A recent Los Angeles Review of Books essay offers an overview of the ways that digital literary culture is being shaped by the work of African creatives.

The essay was written by Bhakti Shringarpure, associate professor of English at the University of Connecticut and editor-in-chief of Warscapes. She observes that “the dynamic digital impulses of African creativity have not only changed African literature but have also fundamentally altered literary culture as we know it.”

Shringarpure points out that in the early days of the pandemic, it was Zukiswa Wanner, alongside James Murua, who initiated the idea of an online literary festival. “Many aspects of digital literary culture that we take for granted have originated in or have been tried and tested in African countries,” she says.

In tracing the connections between digital culture and African literature, Shringarpure recalls Teju Cole’s observation that “Twitter is an African City,” and Binyavanga Wainaina’s that “digital spaces have become micro-utopias for queer populations.”

Shringarpure recognizes that credit for this goes to the work of numerous cultural producers on the continent and across the world who have launched platforms, journals, presses, and literary festivals that promote and publish African literary work. She acknowledges Brittle Paper as one such platform and the courses titled “Social Media Fiction” and “How Social Media Works” which our editor-in-chief, Ainehi Edoro, teaches at the University of Wisconsin-Madison. She also gave a shout out to magazine and journals like Saraba magazineKwani?, Jalada, Doek!, and Lolwe; publishing houses like Cassava Republic Press and Huza Press; as well as events like the Ake Arts and Book Festival, Hargeysa International Book Fair, Afrolit Sans Frontières, Gaborone Book Festival, and the African Book Festival in Berlin.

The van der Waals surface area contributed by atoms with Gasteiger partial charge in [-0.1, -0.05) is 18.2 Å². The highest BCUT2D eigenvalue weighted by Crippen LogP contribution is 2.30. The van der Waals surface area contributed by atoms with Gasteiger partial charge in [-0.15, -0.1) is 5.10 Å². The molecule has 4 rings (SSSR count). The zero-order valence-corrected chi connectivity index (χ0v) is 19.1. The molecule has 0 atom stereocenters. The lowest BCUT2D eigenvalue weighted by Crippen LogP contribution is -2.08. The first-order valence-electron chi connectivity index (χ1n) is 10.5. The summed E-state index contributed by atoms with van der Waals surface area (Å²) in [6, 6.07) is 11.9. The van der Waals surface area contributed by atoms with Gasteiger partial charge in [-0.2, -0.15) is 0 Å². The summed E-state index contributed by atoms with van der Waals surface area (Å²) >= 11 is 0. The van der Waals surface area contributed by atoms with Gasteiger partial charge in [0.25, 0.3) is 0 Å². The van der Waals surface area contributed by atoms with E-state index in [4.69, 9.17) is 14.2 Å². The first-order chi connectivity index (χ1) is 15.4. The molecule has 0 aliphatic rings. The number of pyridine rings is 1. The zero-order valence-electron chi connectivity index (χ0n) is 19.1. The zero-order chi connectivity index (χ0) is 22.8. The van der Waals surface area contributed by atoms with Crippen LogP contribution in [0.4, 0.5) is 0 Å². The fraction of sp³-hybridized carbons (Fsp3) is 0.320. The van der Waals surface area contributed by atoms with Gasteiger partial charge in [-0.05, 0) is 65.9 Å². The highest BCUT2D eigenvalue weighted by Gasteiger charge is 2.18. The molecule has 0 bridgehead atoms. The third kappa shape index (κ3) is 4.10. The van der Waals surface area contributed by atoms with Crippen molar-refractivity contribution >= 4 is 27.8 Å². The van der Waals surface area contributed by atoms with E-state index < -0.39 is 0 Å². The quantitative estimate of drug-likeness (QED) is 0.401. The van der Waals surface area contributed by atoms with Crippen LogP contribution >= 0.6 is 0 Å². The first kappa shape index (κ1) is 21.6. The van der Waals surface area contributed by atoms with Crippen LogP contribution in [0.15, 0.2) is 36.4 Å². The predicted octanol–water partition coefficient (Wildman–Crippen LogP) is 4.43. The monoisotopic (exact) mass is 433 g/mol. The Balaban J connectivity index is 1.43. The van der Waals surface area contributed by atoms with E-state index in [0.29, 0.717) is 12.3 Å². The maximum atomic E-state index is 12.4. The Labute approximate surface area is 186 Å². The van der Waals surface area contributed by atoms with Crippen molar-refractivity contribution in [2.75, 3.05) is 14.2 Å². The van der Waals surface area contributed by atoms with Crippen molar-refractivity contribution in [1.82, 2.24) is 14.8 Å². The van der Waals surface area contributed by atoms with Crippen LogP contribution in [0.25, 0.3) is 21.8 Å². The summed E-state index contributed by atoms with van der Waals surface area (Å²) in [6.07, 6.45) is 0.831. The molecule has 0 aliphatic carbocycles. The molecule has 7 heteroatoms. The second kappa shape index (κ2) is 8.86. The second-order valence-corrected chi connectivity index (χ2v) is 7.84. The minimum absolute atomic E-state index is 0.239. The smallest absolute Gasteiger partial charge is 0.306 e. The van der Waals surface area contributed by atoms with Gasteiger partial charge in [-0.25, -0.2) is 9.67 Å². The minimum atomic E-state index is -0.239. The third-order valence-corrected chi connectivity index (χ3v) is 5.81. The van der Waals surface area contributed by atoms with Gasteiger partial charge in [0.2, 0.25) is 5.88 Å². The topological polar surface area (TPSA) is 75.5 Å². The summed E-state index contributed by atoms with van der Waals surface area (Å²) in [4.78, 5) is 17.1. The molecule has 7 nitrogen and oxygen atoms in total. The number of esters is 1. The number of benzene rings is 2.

The essay concludes with a consideration of Chimamanda Ngozi Adichie’s role “at the frontlines of this new and exciting digital literary culture.” Shringarpure notes that in the case of her recent novella, Zikora, “Adichie chose to publish online [with Amazon Original Stories], and this decision should not be glossed over.”

Congratulations, Bhakti, on the publication of this piece! We look forward to future work on this angle from you.

Read the full essay here.